2012 Ridley Noah FB – Closeup Look at Integrated Brakes, New Aero Features
Admittedly, we’re milking this one a bit, what with our first look and first (real) look. Now we have our really real look complete with detail photos and specs on the 2012 Ridley Noah FB (Fast Brake) aero road bike.
Ridley’s used some of these aerodynamic features on the current Noah frame, which also gets a few updates, but the FB takes them to the next level or alters them quite materially. Most striking is the apparent lack of brakes. Rather than simply hide them, they’re actually built as part of the frame. Not built into the frame, but actually part of the structure. This let them create larger R-foils, renamed F-Foils here. They also tweaked the R-Surface, now the F-Surface.
So, what are all these F-ing things? Click through and see…
First, the brakes. They’re basically leaf-spring V-brakes. On the front, they’re on the rear of the fork. Because they’re separate, there had to be a gap between them and the fork, so Ridley shaped this space to continue the F-Foil all the way up through the crown. Ridley says the design pulls air away from the wheel’s turbulence.
In the rear, they’re part of the seatstays. On the right (click to enlarge), you can see the thin, curved section of the brake arm that serves as the “pivot” spring. The yellow piece is attached separately to keep a smooth surface. The springs are actually return springs to pull the brakes open again. To adjust the tension and left/right balance, simply stick a thin allen wrench into small holes on the bottom of them and rotate the spring. At the lever, the brakes feel really good. Smooth, easy to modulate, light – I imagine they’d be very comfortable to use over the long haul. This was a standing test, not riding, so I can’t speak on their power. Given the length of the brake arm, I imagine they have some good leverage.
The other benefit? Minimal maintenance or tuning once they’re set.
The bike’s profile is slim, with droplet-shaped tubes where they’re needed, thicker sections where stiffness is necessary. Note the Di2 battery mount behind the seat up high where it should be hidden in your thigh turbulence.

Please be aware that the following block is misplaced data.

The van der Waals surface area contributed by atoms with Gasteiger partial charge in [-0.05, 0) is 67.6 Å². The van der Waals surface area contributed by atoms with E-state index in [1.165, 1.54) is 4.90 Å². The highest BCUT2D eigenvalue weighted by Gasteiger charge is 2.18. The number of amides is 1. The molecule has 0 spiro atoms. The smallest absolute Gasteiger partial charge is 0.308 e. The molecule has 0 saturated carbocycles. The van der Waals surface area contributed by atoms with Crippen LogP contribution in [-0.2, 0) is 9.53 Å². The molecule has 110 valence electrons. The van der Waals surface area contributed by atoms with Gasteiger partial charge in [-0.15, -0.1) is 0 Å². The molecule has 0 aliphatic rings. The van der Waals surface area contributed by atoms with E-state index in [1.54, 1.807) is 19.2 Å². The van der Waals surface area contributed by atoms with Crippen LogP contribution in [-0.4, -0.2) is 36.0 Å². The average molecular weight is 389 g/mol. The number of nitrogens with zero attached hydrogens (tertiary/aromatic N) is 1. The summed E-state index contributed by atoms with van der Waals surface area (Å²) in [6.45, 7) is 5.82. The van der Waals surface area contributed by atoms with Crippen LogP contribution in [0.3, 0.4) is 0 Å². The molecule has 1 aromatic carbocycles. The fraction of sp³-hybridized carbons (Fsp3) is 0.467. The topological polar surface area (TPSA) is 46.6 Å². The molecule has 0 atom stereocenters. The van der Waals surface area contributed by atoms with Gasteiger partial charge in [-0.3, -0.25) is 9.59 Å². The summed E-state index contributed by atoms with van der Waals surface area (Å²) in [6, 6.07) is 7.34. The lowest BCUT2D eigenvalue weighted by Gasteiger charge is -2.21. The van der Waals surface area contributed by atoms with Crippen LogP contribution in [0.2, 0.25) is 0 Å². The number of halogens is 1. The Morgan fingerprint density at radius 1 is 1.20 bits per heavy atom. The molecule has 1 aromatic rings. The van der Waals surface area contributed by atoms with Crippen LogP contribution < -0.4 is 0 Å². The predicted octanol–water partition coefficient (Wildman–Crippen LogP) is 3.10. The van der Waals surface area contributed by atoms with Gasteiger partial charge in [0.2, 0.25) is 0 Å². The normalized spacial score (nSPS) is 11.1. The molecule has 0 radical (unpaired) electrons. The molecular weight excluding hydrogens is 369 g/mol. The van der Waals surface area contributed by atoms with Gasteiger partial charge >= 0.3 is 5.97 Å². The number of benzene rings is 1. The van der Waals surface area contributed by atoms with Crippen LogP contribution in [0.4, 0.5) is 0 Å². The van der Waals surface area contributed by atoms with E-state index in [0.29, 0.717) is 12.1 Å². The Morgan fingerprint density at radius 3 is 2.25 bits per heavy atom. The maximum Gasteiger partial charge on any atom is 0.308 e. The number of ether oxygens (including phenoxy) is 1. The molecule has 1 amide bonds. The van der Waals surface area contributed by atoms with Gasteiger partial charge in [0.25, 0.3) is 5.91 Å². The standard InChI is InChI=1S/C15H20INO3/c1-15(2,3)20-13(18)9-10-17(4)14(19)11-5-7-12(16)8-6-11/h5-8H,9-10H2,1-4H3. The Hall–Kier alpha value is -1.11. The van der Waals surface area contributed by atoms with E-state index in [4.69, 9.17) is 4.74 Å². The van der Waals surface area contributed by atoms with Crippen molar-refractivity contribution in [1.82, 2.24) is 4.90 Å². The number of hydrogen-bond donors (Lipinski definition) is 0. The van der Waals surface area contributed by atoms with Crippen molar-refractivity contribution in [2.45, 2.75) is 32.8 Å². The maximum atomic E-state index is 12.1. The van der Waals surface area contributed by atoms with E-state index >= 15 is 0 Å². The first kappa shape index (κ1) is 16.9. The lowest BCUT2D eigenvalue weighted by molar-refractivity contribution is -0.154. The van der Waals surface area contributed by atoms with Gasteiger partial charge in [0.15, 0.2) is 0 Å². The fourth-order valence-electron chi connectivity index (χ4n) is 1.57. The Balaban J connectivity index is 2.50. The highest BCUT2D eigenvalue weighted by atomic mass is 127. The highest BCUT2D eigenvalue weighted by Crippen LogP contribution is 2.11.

On the leading edge of the head-, down- and seat tubes Ridley placed a new F-Surface treatment. Unlike the roughened R-Surface, the new F-Surface uses gel strips in a rectangular block. Ridley says with traditional tubes, no matter how aerodynamically shaped, air hits the front of the tube and is pushed outward. It wants to hug the tube and flow smoothly around it, but it doesn’t. On a bike, this means it’s pushed outward into your legs, which aren’t very aerodynamic.
For us Yanks, those kph translate to 31mph to 43.5mph. A bit more than you and I are likely to hold for more than a fleeting moment. However, Ridley says it reduces drag by about 4% at any speed, so presumably this holds true down to at least 20mph.
What does all this aero design and integration lead to? Compared to their lightweight Helium road bike, which has standard round tubes, they measured a 14-watt reduction in power used to maintain 40kph, saving the rider about 4.66% and reducing their heartrate about 2.5%. Compared to their standard Noah aero bike, there was a 6.08 watt reduction and 2.64% BPM reduction.
And yes, Ridley has the UCI decal (RID-NOAH-RD) to certify its compliance.